One hundred days and counting: conservation scientists on COP15
Scotland’s leading conservation scientists are joining forces to inform and inspire public debate on the ground-breaking research undertaken to protect fragile habitats around the world. Looking towards the start of COP15 in Montreal on December 7, the Royal Botanic Garden Edinburgh (RBGE), is partnering with Scottish Government and NatureScot to reveal the early inspirations, driving forces and ambitions of key researchers.
The move to bring closer understanding between scientists and the wider public gears-up in the coming weeks. COP15 - the 15th Conference of the Parties to the United Nations Convention on Biological Diversity - is the latest in a series of world gatherings to discuss how we conserve the variety of plant and animal life on Earth. It follows the COP26 summit in Glasgow last year which focussed on climate change. This time, the emphasis is on mitigating threats to the complex web of all life on the planet. The critical need for action is not only professional but personal for the experts reaching out for better communication.
Through a series of posts on Scotland Conservation Science at RBGE Botanics Stories some of our most respected scientists explain their motivation. For example, why we cannot afford ecological research that does not have clear impact, how climate change is causing mountain plant communities to shift, “the most fantastically wonderful thing” to have happened to them and why they want to “save the world!”
Dr Caroline Lehmann, Head of Tropical Diversity at RBGE, explained: “Global aspirations are unachievable if they don’t take into account local ecology and communities. Communities must be engaged and empowered to take actions appropriate to their situation. That must be matched with Global and National policies and agreements cognisant of the urgency of the climate and nature crises that recognise biological diversity as the foundation to supporting people the world over. It’s an old adage, but global solutions are local ones.”
Biodiversity Minister Lorna Slater said: “The Scottish Government is committed to tackling the twin crises of biodiversity loss and climate change, both at home and abroad. The Royal Botanic Garden Edinburgh plays a vital role in safeguarding and enhancing biodiversity here in Scotland and around the world.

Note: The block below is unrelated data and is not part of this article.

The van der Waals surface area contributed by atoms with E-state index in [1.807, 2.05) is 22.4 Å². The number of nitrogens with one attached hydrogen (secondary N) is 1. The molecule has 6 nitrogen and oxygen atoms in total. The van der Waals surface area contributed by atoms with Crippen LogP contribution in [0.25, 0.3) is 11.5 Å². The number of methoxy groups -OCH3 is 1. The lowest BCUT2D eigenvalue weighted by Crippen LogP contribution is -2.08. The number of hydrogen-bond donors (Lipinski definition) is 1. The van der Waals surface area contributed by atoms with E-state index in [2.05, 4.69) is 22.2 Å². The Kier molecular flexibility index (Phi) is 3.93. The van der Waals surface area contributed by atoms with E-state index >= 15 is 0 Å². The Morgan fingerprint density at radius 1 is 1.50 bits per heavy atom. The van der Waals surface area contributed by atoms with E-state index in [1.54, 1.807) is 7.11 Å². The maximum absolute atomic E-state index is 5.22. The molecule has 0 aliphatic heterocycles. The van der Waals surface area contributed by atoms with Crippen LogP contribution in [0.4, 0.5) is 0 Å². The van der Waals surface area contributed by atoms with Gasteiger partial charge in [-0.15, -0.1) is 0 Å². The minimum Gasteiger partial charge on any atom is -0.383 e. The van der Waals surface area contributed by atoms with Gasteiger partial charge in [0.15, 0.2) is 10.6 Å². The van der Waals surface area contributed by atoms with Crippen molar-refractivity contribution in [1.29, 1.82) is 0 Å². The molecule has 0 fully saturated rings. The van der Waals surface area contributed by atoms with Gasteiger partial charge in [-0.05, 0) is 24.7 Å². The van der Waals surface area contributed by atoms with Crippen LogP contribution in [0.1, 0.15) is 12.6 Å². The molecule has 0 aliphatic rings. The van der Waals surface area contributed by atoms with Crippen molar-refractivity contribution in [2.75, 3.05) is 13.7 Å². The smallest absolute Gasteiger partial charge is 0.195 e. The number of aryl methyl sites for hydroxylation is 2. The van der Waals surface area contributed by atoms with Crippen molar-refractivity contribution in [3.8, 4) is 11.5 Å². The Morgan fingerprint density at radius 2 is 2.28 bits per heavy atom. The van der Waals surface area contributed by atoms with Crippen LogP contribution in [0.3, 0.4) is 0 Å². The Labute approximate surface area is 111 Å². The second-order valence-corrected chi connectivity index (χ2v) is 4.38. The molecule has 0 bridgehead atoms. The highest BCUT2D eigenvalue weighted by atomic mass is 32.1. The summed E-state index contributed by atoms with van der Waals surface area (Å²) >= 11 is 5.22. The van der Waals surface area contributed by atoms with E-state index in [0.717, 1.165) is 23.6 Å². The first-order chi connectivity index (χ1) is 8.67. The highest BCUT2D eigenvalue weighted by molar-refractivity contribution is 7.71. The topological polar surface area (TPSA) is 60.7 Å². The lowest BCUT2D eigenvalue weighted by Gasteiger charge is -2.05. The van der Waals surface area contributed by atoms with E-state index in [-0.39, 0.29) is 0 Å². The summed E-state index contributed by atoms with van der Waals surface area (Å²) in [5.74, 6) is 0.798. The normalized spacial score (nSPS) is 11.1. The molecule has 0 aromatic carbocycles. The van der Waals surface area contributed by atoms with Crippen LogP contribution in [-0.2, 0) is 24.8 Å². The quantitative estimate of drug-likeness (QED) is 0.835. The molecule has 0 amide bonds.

“Internationally, over 250 cities, subnational and local governments have now signed our Edinburgh Declaration calling for bold action to halt biodiversity loss. This shared statement of intent has provided a platform establishing the central role of the subnational constituency in delivering for biodiversity. We look forward to taking the Edinburgh Declaration to COP15 in Montreal this December.
“Here in Scotland, we are consulting on an ambitious new Biodiversity Strategy, which will be published later this year. The strategy sets out what our natural environment needs to look like by 2045 in order to reverse biodiversity decline and protect our environment for the future. I would encourage everyone to share their views and help us shape this crucial roadmap toward a better and more sustainable future for Scotland.”
Scotland’s Chief Scientific Adviser for Environment, Natural Resources and Agriculture, Mathew Williams concluded: “The combined climate and nature emergencies are at the heart of government, and these topics have strong scientific perspectives. There are already warning lights for biodiversity loss, for air, soil and water pollution and for land system change. Some of these lights have been flashing for decades but the warnings are now more urgent. Communication at every level is key and must not be ignored.”
For further information, image or interviews please respond to this email or contact Shauna Hay on 07824 529 028 or Sandra Donnelly on 07312 128 637
The Royal Botanic Garden Edinburgh (RBGE) is a leading international research organisation delivering knowledge, education, and plant conservation action around the world. In Scotland, its four Gardens at Edinburgh, Benmore, Dawyck and Logan attract more than a million visitors each year. It operates as a Non-Departmental Public Body established under the National Heritage (Scotland) Act 1985, principally funded by the Scottish Government. It is also a registered charity, managed by a Board of Trustees appointed by Ministers. Its mission is “To explore, conserve and explain the world of plants for a better future.”
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